when it's plucked hard.

Mary DeBow


she is young.
She thinks
that strawberries
are God's best creation -
oozing scarlet juice
that collects the whisker
seeds when the knife
But sometimes sugar's
needed to sweeten
those not quite ripe.

mangoes are more to my
more mature palette --
mellow, yellow
without the stain,
one giant
of a seed

I use no knife.
I peel the skin
with my teeth
before I

Susan Sapnar

Bon Appetite

I know a woman who is always hungry.
Skinny as a strand of angel hair pasta,
her eyes savor, garnish and consume.
Seeing almost as delectable to her as eating.
It's a gift really...
I've dined with her, breakfasted and lunched,
and she eats all the bad stuff
yet not a pound, not an inch.
Almost satiated by the thought, she tells me
where she ate last night, what was for breakfast-
I swear, she can almost make you hungry just listening.

There was a time when I tried to keep up with her,
but I got full too fast. Then I got busy with her gusto
and lost my own hunger.
We just don't have the same appetite.
Oh, I've learned to enjoy the treats with
something akin to that relishing
but small things- not too sweet.

Cheryl Soback


Seen in this mirror vision,
she was summer savory.
Grown once to attract bees
rather than the dragonflies.
An affinity for greens,
A substitute for thyme.

Inside the house, skin of Apollo's moon,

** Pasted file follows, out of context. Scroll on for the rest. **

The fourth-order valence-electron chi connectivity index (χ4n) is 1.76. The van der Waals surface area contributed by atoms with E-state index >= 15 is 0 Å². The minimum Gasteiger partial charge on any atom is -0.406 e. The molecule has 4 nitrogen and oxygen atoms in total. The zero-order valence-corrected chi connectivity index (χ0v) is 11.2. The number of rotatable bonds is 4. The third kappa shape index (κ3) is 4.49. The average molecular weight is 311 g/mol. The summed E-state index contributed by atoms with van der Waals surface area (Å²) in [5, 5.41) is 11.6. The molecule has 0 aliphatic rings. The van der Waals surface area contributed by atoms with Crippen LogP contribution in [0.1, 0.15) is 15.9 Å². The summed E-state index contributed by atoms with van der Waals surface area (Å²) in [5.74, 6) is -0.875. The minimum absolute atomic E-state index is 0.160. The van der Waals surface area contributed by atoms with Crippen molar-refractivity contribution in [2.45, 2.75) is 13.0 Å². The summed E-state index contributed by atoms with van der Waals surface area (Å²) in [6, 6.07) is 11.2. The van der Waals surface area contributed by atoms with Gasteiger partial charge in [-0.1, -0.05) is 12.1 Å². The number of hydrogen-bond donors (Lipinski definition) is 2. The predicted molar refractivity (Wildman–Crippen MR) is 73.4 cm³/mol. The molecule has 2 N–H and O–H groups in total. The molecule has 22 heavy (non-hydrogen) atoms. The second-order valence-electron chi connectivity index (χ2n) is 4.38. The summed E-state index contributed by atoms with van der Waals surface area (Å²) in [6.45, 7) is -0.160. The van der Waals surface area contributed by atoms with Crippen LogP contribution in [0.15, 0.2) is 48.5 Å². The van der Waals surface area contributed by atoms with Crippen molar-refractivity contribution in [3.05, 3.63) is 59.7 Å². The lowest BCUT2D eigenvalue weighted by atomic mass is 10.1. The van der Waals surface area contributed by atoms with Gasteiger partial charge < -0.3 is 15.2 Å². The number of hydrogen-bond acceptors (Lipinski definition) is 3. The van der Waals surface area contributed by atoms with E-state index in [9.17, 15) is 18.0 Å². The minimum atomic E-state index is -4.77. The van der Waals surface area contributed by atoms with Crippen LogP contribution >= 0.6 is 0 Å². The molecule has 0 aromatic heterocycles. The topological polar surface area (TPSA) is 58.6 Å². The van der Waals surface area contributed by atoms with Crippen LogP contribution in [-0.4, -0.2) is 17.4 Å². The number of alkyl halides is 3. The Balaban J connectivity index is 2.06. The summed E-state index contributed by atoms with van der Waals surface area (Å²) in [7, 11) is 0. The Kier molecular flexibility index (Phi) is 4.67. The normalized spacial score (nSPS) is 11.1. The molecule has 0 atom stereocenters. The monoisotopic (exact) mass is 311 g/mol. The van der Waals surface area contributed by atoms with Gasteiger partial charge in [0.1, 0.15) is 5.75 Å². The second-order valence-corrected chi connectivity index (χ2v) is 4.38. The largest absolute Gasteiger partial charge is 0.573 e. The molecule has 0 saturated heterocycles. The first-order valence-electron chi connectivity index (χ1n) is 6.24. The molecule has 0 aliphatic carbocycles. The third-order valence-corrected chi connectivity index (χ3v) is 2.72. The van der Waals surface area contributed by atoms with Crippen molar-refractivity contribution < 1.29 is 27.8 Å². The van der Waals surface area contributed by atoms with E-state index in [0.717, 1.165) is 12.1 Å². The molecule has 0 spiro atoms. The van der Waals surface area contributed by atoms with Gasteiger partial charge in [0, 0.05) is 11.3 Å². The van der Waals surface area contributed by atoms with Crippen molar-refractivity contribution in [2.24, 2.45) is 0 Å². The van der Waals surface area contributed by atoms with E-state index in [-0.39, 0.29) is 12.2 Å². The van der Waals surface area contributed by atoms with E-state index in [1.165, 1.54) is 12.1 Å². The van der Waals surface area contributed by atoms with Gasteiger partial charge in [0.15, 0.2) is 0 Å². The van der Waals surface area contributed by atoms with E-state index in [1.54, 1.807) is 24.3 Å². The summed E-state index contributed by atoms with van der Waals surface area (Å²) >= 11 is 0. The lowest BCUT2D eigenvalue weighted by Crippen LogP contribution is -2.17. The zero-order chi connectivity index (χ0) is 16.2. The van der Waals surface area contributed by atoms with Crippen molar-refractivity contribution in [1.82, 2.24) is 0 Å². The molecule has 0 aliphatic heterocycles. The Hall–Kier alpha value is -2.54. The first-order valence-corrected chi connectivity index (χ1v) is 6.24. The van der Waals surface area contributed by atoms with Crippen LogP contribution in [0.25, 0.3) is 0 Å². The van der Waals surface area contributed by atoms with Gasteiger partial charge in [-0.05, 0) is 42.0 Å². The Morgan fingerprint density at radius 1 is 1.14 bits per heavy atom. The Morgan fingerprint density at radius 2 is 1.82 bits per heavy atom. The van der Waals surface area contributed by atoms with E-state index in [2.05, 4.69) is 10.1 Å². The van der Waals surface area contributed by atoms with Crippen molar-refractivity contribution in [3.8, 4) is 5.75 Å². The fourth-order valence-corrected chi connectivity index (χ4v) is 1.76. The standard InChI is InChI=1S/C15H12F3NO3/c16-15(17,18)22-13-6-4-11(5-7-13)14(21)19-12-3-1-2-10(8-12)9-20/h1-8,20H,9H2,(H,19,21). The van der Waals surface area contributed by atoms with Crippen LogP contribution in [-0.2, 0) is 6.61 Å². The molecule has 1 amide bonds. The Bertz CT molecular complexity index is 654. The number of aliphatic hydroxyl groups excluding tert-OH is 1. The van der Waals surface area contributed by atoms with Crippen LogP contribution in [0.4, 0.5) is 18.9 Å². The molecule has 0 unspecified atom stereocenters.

some sundried, but beneath that hand
ripe peach, demi glace, French techniques
filling the room with aroma, she said
If reasons were as plentiful as blackberries
we could fill our plates and leave the table,
our fingers and lips stained with satisfaction.

We thought the garden would provide all.

Kenneth Ronkowitz


those wonderful southern summers
walking hand in hand with grandpa
through his peach orchard
being lifted high upon his shoulders
to reach for the ripest peach
watching his calloused hands
remove the peel in one long unbroken
strip with the same pen knife
he used to cut off a piece of chewing tobacco
that he always seemed to carry
to remove a dozen splinters
from various parts of my anatomy
the same knife
his grandpa used at shiloh during the civil
war to cut 'hard tack'
the same knife i took from my
pocket last summer at a roadside fruit stand in georgia
to peel the skin from a peach
for my grandson in one long continuance strip
like the interstate that now divided
what was once grandpa's orchard
how ironic on one side a memorial garden
where he now rests
and the stand of peach trees
on the other
between the unbroken strip of concrete

Ray Cutshaw


My first born was a girl, could I prepare
me for her and her for life? I bought
a book of symbols. When we were alone
I’d hold her under baby almond trees
knowing they were first to bloom. I’d dare
to make a wish beneath their shade. I thought,
"I’ll tell her nature's secrets, making known
that almonds can bring sweetness on the breeze."

I should have prayed there'd be no tardy ice
to play much havoc with those early blooms -
so delicate an icon formed to pass
to her beneath their shade. Oh, the price
she paid ! We should have stayed in warmer rooms
to build up strength within my firstborn lass.

The delicate and fragile sweetness caught
from the almond tree has been most dearly bought.

Catherine LeGault